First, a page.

"Then she told me, "You must remember that there are other worlds to sing in." Somehow, that made me feel a lot better.

"Then there was this one day when I was having trouble with my homework; next thing you know, I was on the phone. "Information Please." "Information," said the familiar voice. "How do you spell ‘fix’?'" I asked. She told me the answer, and I said thanks and went back to the spelling homework I was doin'. It turned out to be the last time I got to call her. Pops decided it was time to move on the next day.

"As we traveled, I found myself missin' my telephone friend a lot.  But I never tried to call her again while we were on the road. "Information Please" belonged in that old wooden phone box back in that small village in Gifu prefecture, and I just never thought that she’d be in the shiny new phones I saw in the other towns. Pretty soon, I got occupied with other things, like the n-n-neko-ken trainin', and forgot about callin'.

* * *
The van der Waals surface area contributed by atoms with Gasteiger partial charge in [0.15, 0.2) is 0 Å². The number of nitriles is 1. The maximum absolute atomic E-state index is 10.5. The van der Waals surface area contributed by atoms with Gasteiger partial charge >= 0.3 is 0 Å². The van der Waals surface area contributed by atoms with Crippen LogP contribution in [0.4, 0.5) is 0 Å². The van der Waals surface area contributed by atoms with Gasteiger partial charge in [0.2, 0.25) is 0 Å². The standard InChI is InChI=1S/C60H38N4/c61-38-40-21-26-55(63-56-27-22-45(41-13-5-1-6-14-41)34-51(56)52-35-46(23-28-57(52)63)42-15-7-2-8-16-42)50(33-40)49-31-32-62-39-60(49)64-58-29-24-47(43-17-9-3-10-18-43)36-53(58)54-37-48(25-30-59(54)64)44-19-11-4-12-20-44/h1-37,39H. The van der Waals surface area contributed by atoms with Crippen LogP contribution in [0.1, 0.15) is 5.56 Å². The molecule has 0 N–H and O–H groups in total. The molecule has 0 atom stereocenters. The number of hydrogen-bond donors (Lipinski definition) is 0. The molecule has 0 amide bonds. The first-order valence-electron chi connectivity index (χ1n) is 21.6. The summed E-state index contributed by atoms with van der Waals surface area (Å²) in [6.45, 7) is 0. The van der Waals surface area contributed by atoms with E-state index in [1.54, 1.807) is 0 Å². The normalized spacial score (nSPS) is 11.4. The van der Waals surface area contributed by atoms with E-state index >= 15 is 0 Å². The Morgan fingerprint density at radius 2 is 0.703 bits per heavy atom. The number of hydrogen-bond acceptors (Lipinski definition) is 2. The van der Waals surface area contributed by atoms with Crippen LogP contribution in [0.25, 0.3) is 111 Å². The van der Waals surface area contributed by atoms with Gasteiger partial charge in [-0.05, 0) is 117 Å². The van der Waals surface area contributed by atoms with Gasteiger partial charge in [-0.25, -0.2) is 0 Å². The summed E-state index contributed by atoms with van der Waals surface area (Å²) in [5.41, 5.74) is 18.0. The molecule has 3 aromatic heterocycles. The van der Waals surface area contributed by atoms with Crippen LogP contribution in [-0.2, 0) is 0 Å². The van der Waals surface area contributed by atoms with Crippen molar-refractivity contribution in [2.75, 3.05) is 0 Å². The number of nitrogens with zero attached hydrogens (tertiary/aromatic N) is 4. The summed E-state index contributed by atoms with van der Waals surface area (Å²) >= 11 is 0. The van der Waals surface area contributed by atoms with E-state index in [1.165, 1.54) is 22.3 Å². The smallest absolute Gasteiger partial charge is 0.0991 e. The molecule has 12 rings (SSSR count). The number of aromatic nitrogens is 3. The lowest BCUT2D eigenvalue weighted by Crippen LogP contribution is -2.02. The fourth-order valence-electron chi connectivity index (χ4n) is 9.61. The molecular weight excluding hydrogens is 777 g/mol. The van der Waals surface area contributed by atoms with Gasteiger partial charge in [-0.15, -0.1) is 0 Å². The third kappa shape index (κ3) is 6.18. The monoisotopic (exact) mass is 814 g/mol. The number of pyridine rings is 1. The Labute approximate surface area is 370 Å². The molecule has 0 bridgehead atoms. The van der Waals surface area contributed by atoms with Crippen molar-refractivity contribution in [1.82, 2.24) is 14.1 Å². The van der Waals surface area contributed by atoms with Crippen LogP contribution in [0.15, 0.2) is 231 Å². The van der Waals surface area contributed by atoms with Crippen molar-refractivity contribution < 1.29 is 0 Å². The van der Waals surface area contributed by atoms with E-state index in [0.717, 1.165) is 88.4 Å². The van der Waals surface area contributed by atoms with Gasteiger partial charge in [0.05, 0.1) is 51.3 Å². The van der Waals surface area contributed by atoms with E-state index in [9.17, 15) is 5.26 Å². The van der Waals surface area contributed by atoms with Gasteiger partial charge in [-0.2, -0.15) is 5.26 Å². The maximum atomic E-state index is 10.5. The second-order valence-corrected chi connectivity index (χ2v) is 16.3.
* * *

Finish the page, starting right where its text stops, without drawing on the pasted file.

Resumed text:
"But even after I grew up an' became a teenager, the memories of those childhood conversations never really left me. Sometimes when I was confused or depressed about somethin', I would recall the feelin' of security I had back then. These days, I can appreciate how patient, understanding and kind she was to spend so much of her time helpin' a little boy who missed his mother.